Ruth Neely, a judge in a small town in Wyoming, told her local newspaper she wouldn’t perform same-sex marriages, citing her religious beliefs.
“When law and religion conflict, choices have to be made,” she told the Sublette Examiner in 2014. She said the town had at least one other magistrate who would perform them.
Though there was never an issue when a same-sex couple asked Neely to marry them and she refused, the comment started trouble for Neely in the Wyoming court system that concluded Wednesday.
Neely was publicly censured by the Wyoming Supreme Court, according to CBS News, but not removed from the bench. The court ruled 3-2 that Neely, whose primary duty is to perform marriages in Pinedale, Wyoming, violated the judicial code.
“Judge Neely shall either perform no marriage ceremonies or she shall perform marriage ceremonies regardless of the couple’s sexual orientation,” wrote Justice Kate Fox.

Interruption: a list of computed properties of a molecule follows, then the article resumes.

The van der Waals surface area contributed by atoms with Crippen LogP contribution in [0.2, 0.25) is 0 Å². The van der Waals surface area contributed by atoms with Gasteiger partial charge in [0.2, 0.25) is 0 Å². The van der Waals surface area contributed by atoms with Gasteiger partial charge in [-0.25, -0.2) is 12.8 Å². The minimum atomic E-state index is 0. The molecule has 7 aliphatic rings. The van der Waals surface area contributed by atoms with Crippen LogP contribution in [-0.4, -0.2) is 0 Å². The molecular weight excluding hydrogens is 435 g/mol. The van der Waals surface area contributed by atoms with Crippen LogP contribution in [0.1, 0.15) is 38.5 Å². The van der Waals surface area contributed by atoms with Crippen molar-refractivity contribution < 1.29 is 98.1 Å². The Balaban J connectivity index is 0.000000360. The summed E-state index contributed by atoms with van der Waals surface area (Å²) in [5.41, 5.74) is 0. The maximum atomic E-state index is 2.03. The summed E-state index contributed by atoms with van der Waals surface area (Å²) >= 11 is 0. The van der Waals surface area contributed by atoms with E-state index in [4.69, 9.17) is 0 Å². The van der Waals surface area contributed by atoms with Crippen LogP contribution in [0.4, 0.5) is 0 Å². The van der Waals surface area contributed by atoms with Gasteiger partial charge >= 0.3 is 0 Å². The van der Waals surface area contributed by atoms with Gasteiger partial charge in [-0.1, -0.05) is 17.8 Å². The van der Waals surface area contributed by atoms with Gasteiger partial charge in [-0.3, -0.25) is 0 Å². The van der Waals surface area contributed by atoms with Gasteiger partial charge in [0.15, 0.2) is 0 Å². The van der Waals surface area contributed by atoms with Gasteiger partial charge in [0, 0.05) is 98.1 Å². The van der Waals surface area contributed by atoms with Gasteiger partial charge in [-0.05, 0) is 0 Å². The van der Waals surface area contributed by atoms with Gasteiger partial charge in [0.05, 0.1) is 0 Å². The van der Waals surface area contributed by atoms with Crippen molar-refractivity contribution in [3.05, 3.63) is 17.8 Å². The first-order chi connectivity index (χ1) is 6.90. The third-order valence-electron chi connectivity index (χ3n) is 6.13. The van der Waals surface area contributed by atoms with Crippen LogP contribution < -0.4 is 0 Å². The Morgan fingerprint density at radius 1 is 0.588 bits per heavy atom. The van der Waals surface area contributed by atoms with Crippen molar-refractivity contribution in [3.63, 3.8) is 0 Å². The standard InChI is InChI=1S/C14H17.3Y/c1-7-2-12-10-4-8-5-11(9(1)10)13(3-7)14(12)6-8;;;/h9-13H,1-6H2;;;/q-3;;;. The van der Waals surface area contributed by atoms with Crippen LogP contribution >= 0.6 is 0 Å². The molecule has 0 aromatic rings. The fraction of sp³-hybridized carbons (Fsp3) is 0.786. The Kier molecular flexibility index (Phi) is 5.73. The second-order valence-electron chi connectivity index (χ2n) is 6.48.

Fox added that the decision had nothing to do with same-sex marriage or religious beliefs.
“This case is also not about imposing a religious test on judges,” Fox said. “Rather, it is about maintaining the public’s faith in an independent and impartial judiciary that conducts its judicial functions according to the rule of law, independent of outside influences, including religion, and without regard to whether a law is popular or unpopular.”
However, Fox said they decided not to remove her because it would “unnecessarily circumscribe protected expression,” and that Neely was simply reacting “to a quickly changing legal landscape, one in which many judges have experienced similar turmoil,” according to NBC News.
The dissenting judges argued that Neely had not violated judicial code and same-sex couples could have been married by another judge in the town.